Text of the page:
Saturday, 4 December 2004

Lake conservation in Hyderabad yields good underground water

2004
By Syed Akbar
Hyderabad, Dec 4: Twin cities received a bonanza in the form of good recharge of underground water thanks to conservation of 10 important lakes by the Hyderabad Urban Development Authority.
According to a hydrogeological study of the ground water table in localities around 10 select lakes, which were taken up for conservation recently, the water level went up by about 10 metres in most of the places. The study was conducted about a fortnight ago and the results have prompted the urban development body to take up conservation of all the lakes in and around Hyderabad.
The Huda monitored ground water recharge in 10 out of 87 lakes that dot the city geography. The study was carried out by monitoring ground water levels in open hand dug wells and borewells that showed sympathetic response to the lake water level fluctuations.
The study involved monthly monitoring of water levels in 109 representative wells 10 months spread over the 10 lakes. Water quality samples were also analysed for two periods over 10 months. Infiltration studies (one time) were carried out in the lakes to measure the seepage from the dry lake bed as well as from the lake bed with standing water column.
It was found that ground water recharge was high in areas surrounding the lakes due to seepage from the lake bed. Aquifer recharge was reported in all the monitored lakes. The lakes showed varying seepage losses from the lakebed for different months of the year (few mm to as much as 50cm/day).
"The seepage losses from the lakes are controlled largely by the regional hydro-geological conditions, groundwater development in the immediate neighbourhood of the lake, lake water column and lakebed profile. The lakes fed the local grounder system as recharge for most of the months but for certain periods Safilguda, Banda Cheruvu (one month), Mukkidi Cheruvu (two months), Nalla Cheruvu (six months) and Hasmathpet Cheruvu (eight months) receive groundwater inflows into the lake," a Huda report points out.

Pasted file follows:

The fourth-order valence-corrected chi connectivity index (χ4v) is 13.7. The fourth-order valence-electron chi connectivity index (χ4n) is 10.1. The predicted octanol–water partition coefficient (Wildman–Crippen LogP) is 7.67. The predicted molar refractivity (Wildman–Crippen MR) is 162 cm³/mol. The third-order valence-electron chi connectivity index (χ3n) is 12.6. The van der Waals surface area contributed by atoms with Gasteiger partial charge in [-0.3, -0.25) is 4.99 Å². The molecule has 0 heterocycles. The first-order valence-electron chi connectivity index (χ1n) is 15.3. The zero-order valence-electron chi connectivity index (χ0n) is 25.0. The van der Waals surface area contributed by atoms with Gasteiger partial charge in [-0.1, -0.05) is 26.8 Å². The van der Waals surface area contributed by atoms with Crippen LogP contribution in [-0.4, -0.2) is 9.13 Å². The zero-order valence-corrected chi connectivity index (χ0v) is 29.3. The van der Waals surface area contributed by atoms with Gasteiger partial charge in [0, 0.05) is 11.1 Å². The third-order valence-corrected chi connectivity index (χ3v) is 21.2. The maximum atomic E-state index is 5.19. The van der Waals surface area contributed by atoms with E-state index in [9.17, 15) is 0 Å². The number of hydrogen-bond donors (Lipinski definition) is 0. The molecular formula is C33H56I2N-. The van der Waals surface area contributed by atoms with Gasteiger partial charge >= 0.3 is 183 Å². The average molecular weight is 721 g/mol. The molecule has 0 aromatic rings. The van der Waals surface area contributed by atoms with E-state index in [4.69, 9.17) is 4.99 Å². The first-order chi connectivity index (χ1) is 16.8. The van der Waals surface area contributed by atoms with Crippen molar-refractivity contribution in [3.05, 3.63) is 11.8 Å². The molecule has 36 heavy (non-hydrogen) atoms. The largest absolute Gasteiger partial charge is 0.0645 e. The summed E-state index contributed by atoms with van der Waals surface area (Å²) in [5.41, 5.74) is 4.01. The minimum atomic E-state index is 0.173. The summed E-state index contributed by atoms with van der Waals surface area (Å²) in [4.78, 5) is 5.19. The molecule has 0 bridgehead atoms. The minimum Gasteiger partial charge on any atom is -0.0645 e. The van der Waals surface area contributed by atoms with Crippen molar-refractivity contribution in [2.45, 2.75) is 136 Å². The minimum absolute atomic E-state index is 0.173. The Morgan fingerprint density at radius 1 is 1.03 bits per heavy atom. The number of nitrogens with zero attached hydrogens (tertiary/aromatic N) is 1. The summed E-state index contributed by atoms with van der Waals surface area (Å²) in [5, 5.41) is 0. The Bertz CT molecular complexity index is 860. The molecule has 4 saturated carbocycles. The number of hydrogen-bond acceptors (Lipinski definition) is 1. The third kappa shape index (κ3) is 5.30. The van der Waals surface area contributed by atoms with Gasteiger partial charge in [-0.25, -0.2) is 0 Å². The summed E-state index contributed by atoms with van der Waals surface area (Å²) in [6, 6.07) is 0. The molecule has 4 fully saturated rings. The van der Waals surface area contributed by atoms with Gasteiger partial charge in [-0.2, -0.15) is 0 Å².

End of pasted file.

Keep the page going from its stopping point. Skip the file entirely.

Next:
A notable feature observed in the study was that the hardness of ground water in the surrounding areas decreased due to seepage from the lake. Groundwater level monitoring in the wells around the lakes reveal the intrinsic relationship between the lakes and groundwater system.
Hyderabad used to have more than 500 artificial and natural lakes. Artificial lakes were formed by constructing bunds across seasonal streams. Lakes were interconnected so that during high intensity rainfall, higher lakes overflowed in lakes lower down the watershed.

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